Movement for Democratic Change leader Nelson Chamisa is to address rallies in Kwekwe and Gweru today and tomorrow.
The rally in Kwekwe will be held at Mbizo 4 grounds.
Kwekwe was previously President Emmerson Mnangagwa’s stronghold before he was booted out by Blessing Chebundo in 2000 when the MDC was only five months old.
After another defeat in 2005, Mnangagwa moved to the rural constituency of Chirumanzu-Zibagwe.
On Sunday Chamisa will address a rally at Mkoba Stadium in Gweru.
Party presidential spokesman Luke Tamborinyoka said Chamisa’s rallies, which are under the MDC Alliance, will be anchored “on the tripod, whose key pillars are Transformation, Opportunities and Prosperity (TOP)”.
Chamisa has challenged Mnangagwa to a television debate on national issues but added that Mnangagwa must bring his deputy Kembo Mohadi along and perhaps Buhera South legislator Joseph Chinotimba as well because Mnangagwa is no match for him.
Mnangagwa is not likely to take up the challenge as it would give Chamisa legitimacy when his leadership is being disputed by MDC-T vice-president Thokozani Khupe.
Mnangagwa has also been challenged by former President Robert Mugabe who says he must undo the disgrace he plunged the country into by taking over through a coup d’état but Mnangagwa bluntly told Mugabe that the country is moving on.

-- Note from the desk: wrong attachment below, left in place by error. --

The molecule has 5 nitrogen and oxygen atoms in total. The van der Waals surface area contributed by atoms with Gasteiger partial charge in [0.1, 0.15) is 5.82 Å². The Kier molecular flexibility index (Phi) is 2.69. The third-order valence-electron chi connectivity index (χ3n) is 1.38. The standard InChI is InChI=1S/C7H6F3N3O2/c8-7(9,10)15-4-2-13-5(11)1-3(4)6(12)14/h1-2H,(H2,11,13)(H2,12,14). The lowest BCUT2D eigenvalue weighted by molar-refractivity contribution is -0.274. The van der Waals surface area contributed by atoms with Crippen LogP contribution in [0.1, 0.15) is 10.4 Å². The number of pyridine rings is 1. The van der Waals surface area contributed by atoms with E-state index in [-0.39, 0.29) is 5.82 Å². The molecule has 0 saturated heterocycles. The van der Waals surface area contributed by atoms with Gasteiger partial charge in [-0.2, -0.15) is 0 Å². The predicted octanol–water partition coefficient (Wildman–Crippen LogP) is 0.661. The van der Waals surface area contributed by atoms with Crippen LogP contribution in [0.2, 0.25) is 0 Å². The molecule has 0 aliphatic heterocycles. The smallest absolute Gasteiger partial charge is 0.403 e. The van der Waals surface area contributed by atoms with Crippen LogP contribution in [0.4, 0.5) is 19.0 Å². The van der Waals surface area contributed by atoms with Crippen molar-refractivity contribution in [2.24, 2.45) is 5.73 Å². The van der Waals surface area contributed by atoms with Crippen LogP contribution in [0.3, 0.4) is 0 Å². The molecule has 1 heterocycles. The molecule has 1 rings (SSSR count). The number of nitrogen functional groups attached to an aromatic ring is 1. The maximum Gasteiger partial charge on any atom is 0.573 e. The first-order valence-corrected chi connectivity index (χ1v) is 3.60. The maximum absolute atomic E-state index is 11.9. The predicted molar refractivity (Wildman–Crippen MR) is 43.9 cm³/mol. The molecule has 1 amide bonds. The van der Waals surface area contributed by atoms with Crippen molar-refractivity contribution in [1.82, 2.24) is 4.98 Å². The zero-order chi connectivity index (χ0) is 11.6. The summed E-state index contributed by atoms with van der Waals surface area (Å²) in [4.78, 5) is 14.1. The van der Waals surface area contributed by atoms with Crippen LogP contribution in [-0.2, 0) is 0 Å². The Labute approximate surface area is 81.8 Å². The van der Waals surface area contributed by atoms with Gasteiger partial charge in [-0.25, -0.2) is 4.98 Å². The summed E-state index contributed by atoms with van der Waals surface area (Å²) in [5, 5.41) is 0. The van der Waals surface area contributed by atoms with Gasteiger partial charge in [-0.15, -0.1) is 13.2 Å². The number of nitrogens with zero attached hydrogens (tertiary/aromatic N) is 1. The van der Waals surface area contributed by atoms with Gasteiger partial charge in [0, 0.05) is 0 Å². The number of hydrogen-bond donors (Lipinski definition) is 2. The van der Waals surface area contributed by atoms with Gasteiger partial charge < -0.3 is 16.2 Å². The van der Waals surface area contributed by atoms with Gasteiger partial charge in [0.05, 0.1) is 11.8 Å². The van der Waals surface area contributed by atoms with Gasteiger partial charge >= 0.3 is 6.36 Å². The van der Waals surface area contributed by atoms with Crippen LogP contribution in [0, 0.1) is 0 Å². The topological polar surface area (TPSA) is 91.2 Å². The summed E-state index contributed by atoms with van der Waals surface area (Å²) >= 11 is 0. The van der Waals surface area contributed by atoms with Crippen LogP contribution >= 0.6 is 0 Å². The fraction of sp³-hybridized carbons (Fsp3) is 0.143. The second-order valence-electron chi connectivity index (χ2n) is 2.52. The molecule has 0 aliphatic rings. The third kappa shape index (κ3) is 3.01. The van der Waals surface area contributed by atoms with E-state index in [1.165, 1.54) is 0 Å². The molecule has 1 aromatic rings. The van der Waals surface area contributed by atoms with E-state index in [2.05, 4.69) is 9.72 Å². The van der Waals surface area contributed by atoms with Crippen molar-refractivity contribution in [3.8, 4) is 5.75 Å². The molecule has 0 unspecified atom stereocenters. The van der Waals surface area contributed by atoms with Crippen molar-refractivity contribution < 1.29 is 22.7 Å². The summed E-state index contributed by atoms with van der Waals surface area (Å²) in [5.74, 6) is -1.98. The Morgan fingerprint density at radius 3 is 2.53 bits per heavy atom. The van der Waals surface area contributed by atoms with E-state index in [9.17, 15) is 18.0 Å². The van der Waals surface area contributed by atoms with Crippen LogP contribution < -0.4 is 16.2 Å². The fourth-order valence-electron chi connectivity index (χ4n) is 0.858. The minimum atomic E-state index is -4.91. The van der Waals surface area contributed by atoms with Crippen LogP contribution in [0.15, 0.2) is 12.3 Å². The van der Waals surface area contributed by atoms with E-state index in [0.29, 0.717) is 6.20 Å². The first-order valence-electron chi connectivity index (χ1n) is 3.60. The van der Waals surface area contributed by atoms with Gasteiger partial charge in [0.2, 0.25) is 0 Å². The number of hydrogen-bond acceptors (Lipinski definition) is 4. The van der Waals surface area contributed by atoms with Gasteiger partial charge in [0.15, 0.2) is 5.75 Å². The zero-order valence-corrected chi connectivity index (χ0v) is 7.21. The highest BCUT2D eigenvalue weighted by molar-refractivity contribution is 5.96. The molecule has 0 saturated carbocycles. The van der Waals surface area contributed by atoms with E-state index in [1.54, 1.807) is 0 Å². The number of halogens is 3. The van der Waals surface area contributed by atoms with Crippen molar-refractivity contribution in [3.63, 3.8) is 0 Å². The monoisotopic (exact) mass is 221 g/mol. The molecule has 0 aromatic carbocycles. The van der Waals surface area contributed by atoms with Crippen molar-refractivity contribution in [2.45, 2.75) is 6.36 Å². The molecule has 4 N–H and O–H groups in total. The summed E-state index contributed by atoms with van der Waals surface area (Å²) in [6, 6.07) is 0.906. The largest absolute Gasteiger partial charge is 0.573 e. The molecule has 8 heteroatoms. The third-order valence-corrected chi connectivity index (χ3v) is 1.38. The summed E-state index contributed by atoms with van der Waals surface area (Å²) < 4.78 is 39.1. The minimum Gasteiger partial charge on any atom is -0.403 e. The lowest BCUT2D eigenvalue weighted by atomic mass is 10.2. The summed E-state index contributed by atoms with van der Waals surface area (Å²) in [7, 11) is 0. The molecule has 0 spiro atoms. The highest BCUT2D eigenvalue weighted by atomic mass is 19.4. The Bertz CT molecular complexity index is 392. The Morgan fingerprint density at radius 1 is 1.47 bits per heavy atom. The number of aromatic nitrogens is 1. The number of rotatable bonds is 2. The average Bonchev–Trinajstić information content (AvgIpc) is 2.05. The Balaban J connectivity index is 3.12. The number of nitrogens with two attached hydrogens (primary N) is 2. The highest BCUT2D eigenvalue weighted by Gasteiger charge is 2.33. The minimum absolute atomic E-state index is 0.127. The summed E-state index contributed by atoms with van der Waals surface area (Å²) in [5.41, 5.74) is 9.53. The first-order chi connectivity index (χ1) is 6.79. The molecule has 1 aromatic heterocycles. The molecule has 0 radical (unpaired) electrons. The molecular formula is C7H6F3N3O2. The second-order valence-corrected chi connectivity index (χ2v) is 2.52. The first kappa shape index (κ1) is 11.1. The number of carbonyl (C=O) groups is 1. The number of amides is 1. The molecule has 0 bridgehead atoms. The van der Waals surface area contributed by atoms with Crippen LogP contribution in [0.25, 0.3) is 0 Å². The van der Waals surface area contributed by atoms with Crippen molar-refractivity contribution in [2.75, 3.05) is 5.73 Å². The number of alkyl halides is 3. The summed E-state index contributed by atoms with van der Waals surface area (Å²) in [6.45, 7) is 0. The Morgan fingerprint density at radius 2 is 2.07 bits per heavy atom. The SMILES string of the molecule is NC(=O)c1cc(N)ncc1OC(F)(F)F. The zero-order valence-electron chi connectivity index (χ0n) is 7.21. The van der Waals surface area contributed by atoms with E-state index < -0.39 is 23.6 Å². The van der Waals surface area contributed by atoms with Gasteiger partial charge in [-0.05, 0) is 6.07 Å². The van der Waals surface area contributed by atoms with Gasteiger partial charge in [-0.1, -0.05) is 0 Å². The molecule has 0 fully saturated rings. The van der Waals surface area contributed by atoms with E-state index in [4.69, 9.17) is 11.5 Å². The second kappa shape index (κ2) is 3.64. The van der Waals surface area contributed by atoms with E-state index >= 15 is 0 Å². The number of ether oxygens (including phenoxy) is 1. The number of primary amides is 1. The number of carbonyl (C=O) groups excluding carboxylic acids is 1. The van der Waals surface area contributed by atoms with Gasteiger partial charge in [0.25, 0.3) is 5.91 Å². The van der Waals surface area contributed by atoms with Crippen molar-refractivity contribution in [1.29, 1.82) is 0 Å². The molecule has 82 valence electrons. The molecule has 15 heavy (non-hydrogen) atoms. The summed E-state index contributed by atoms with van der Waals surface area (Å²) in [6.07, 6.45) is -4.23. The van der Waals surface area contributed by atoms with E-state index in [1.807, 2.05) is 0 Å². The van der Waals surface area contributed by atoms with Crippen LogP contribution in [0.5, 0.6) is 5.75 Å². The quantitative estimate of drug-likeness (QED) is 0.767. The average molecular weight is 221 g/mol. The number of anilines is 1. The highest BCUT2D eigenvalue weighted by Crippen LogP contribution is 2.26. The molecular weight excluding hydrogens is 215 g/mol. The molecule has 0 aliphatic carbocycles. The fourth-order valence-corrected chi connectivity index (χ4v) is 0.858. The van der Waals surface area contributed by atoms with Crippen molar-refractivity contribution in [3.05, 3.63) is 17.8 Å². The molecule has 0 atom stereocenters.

Mnangagwa who still wants Mugabe to enjoy his legacy said the 94-year-old was free to say what he wanted as a private citizen.
Zimbabwe is due to hold crucial elections in July or August and Mnangagwa is pinning his hopes on winning those elections to gain legitimacy and his own mandate to revive the country’s economy.
Mnangagwa says Zimbabwe must be a middle income country by 2030, just 12 years from now.
He has so far won the goodwill of both the East and West and seems to be playing his cards right and will be visiting China next month.
His only setback is that he has not been able to solve the cash crisis gripping the country but he has started creating jobs and is intent on completing key projects to prove that his administration is serious about reviving the economy.